Stephen Kintz
Dec 18, 2011

Cyanobacteria: Our oxygen, the TCA cycle, and how blue-green algae promises biofuel

Cyanobacteria (a.k.a blue-green algae) are a very important phylum of bacteria. Scientists believe that the bacteria are responsible for helping to create the oxygen rich atmosphere, which led to the extinction of almost all oxygen-intolerant organisms and would, eventually, lead to us.


It is responsible for around 20 percent of the world’s total photosynthesis productivity, and it has the very prestigious honor of being one of the first photosynthetic organisms to have its genome completely sequenced. Yet, our ability to use cyanobacteria for our benefit might be limited by our misconceived knowledge of the bacteria.


Researchers Shuyi Zang and Donald A. Bryant have published an article in “Science” on December 16, 2011 that claims our basic understanding of cyanobacteria’s tricarboxylic acid (TCA) cycle has been wrong for almost 4 decades. The TCA cycle is a series of chemical reactions used by aerobic organisms to generate energy from carbohydrates, fats and proteins. In 1967, researchers concluded the cyanobacteria did not possess the enzyme 2-oxoglutarate-dehydrogenase, which produces an important compound to the TCA cycle. The lack of this enzyme meant that cyanobacteria could not take part in, or gain from, much of the TCA cycle.


Shuyi Zang and Donald A. Bryant knew that many organisms, like Mycobacterium, complete the TCA cycle through alternative methods, so the researchers re-analyzed the genetic data on cyanobacteria and discovered two important genes that code for the enzymes succinic semialdehyde dehydrogenase and 2-oxoglutarate decarboxylase. As it turns out, 44 years of assumed knowledge was overturned; these enzymes are used to complete the TCA cycle [The Tricarboxylic Acide Cycle in Cyanobacteria].


This is an important discovery because it demonstrates that our genetic knowledge and metabolic understanding of the bacteria were incomplete. With a more complete picture of the genetic structure and compounds within cyanobacteria, scientists should be better able to genetically alter the bacteria for useful means. In fact, Shuyi Zang and Donald A. Bryant hope that the bacteria can be genetically altered to produce bio-fuels and, maybe plastics.


While the researchers did not mention how they plan to use the knowledge to create bio-fuels, other researchers at Joule Ultimate have already genetically altered and patented cyanobacteria that is able to produce the diesel fuel molecule, n-alkenes [Joule wins key patent for GMO cyanobacteria that create fuels from sunlight, CO2 and water]. Presumably, the research by Shuyi Zang and Donald A. Bryant might lead to more productive cyanobacteria.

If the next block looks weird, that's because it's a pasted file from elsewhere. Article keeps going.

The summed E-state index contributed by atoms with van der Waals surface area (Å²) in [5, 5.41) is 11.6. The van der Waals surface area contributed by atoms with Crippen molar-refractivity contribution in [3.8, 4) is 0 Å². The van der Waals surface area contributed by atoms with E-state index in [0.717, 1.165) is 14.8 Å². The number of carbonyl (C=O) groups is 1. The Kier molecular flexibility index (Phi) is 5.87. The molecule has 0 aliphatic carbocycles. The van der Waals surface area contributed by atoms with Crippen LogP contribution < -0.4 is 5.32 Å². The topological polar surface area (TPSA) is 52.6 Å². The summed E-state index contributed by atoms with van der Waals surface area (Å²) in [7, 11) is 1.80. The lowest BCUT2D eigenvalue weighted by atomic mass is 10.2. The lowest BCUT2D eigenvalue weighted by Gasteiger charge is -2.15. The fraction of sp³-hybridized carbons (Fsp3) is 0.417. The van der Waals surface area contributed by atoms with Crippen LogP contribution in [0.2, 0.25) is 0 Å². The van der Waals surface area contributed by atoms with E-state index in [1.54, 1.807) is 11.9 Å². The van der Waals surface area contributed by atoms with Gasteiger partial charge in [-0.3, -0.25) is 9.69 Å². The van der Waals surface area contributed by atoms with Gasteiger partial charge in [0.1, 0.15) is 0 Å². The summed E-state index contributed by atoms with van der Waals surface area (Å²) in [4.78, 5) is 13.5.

More importantly, the research into genetically alternating cynaobacteria is promising not just because of the research above. No. Bio-fuels from blue-green algae are promising because they can produce the molecules directly from CO2 and sunlight.


The bacteria is also easy to grow and easy to achieve high biomass with in a relatively small amount of time. This is compounded further with the knowledge that cyanobacteria require little nutrients and do not need to waste arable land that could be better used to produce food. Cyanobacteria are also extremely hardy. The bacteria can survive in a wide range of climates and ph conditions.


Of course, there have been many scientific discoveries and new technologies that are foretold to change society and save us from doom, but after a short while, they disappear or peter out. This might be one of the best advantages to cyanobacteria, and why it might be the most promising future-tech fuel currently available. Researchers, corporations and governments are interested in this research. Arizona State University is beginning to create a laboratory sized bio-fuel production center [Cyanobacteria Biodiesel: Tubes in the Desert]. This is to test the feasibility of cyanobacteria as a source of bio-fuel. It appears that people are interested, which might be the most important factor in its future.


So, I will probably be keeping an eye out for future developments in cyanobacteria. I think that you might want to too.